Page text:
Synopses & Reviews
Critical, independent voices are seldom found within the citadels of international finance. That’s what makes Nomi Prins unique. During fifteen years as an executive at skyscraping banks like Goldman Sachs, Bear Stearns, and Lehman Brothers, Prins never lost her ability to see the broader picture. She walked away from the game in 2002 out of disgust with the burgeoning corporate corruption, just as its magnitude was becoming clear to the public.
In this acclaimed exposé, named one of the best books of 2004 by The Economist, Barron’s, Library Journal, and The Progressive, Prins provides fascinating firsthand details of day-to-day life in the financial leviathans, with all its rich absurdities. She demonstrates how the much-publicized fraud of recent years resulted from deregulation that trashed the rules of responsible corporate behavior, and not simply the unbridled greed of a select few. While the stock market roared on the back of phony balance sheets, executives made out like bandits and Congress looked the other way. Worse yet, as the new foreword to this edition makes clear, everything remains in place for a repeat performance.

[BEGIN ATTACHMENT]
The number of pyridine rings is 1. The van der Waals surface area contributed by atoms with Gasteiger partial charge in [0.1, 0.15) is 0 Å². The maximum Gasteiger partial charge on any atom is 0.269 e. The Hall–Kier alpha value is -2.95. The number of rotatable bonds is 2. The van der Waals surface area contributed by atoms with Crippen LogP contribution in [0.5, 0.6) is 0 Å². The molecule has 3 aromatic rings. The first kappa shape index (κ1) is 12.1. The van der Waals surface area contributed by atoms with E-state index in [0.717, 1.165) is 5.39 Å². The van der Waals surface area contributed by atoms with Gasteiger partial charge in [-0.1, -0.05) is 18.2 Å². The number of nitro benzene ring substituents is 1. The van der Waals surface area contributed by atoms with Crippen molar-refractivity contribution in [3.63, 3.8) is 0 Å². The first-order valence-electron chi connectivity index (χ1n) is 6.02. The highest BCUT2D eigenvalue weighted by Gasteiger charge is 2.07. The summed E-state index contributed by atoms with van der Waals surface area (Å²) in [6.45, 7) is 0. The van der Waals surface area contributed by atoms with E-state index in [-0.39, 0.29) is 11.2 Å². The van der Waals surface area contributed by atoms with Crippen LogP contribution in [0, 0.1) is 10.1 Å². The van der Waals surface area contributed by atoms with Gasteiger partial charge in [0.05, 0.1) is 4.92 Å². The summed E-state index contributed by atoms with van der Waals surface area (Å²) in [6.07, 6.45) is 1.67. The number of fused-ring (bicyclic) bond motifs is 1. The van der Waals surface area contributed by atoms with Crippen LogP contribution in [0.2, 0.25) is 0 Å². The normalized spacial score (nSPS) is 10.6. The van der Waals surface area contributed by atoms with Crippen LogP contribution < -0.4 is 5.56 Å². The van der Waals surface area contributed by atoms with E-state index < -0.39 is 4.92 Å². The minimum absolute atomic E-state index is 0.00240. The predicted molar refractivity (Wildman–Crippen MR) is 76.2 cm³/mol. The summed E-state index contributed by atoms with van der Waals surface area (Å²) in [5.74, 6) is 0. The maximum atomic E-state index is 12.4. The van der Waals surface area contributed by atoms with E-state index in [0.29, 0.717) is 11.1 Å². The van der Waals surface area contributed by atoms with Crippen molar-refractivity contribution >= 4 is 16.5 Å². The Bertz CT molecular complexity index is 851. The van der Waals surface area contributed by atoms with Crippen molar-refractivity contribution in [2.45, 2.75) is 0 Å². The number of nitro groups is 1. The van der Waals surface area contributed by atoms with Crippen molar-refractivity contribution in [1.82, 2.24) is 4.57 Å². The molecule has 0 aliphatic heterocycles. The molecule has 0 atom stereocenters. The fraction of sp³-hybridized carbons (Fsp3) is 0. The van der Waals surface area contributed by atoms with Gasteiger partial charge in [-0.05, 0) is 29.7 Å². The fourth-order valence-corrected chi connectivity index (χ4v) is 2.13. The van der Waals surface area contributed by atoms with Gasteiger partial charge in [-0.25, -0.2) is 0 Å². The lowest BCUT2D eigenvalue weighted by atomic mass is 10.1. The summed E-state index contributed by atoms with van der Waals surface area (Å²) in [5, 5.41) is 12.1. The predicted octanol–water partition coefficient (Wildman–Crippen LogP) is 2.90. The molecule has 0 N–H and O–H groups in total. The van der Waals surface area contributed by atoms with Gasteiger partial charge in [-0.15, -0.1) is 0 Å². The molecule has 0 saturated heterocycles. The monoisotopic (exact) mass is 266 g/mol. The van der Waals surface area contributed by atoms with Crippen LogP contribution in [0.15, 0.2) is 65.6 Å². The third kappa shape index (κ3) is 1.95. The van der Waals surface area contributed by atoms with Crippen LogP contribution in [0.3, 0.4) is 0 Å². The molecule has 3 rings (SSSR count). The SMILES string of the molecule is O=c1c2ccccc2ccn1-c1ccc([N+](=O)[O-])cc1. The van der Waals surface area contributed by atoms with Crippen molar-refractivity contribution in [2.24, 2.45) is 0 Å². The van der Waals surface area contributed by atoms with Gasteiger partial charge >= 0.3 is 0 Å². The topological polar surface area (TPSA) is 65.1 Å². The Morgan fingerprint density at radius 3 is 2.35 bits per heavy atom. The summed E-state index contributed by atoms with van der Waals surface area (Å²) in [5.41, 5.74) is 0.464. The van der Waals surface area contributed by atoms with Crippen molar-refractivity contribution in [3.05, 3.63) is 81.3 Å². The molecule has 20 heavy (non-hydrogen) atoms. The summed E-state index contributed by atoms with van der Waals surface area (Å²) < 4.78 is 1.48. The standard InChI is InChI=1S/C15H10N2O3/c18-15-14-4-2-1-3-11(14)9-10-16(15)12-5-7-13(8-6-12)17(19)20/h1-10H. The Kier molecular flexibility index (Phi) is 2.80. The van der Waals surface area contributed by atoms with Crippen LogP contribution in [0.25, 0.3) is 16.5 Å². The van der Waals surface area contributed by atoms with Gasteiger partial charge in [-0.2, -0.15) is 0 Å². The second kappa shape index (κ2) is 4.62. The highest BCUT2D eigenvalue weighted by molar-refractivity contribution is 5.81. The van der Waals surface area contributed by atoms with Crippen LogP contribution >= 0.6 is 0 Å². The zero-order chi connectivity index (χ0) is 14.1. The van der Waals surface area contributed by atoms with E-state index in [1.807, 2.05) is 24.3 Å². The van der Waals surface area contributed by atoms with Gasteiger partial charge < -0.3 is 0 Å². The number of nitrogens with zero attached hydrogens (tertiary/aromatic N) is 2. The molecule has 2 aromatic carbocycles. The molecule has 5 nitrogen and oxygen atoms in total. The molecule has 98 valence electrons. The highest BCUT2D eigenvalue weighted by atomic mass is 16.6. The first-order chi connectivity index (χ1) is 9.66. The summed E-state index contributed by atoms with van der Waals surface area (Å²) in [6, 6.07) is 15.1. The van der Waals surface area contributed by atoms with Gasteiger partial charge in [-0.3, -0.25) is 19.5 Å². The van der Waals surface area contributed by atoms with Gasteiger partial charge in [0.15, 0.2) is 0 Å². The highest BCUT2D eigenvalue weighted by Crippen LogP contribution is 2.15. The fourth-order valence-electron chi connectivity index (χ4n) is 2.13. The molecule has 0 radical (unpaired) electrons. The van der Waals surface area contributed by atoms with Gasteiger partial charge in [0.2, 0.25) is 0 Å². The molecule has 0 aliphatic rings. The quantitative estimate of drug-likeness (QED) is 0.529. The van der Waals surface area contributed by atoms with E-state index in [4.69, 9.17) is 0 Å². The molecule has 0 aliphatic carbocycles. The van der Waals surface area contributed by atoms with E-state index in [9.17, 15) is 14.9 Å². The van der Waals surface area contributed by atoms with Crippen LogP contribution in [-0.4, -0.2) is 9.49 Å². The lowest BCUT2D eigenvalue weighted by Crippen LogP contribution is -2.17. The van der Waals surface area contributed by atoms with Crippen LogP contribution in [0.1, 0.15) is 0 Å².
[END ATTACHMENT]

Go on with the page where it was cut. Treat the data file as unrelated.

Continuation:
"The most revealing description yet of what it is like to work for the mighty Goldman Sachs." —The Economist
"Exceedingly well-documented [and] fascinating." —Library Journal
"A giddy romp through the old-boy networks and unending power plays of Wall Street, Corporate America, and Capitol Hill." —Barron’s
Prins brings an insider's eye to the boom economy, uncovering the old-boy networks and hot-money flows between Wall Street, Corporate America, and Capitol Hill, and exposing the whitewash reforms brought in to control them.
About the Author
Nomi Prins has worked at Goldman Sachs, Bear Stearns, Lehman Brothers, and Chase. She has written for the New York Times
, and The Guardian
and appeared on numerous international media programs. She is a senior fellow with the public policy center Demos and lives in New York City.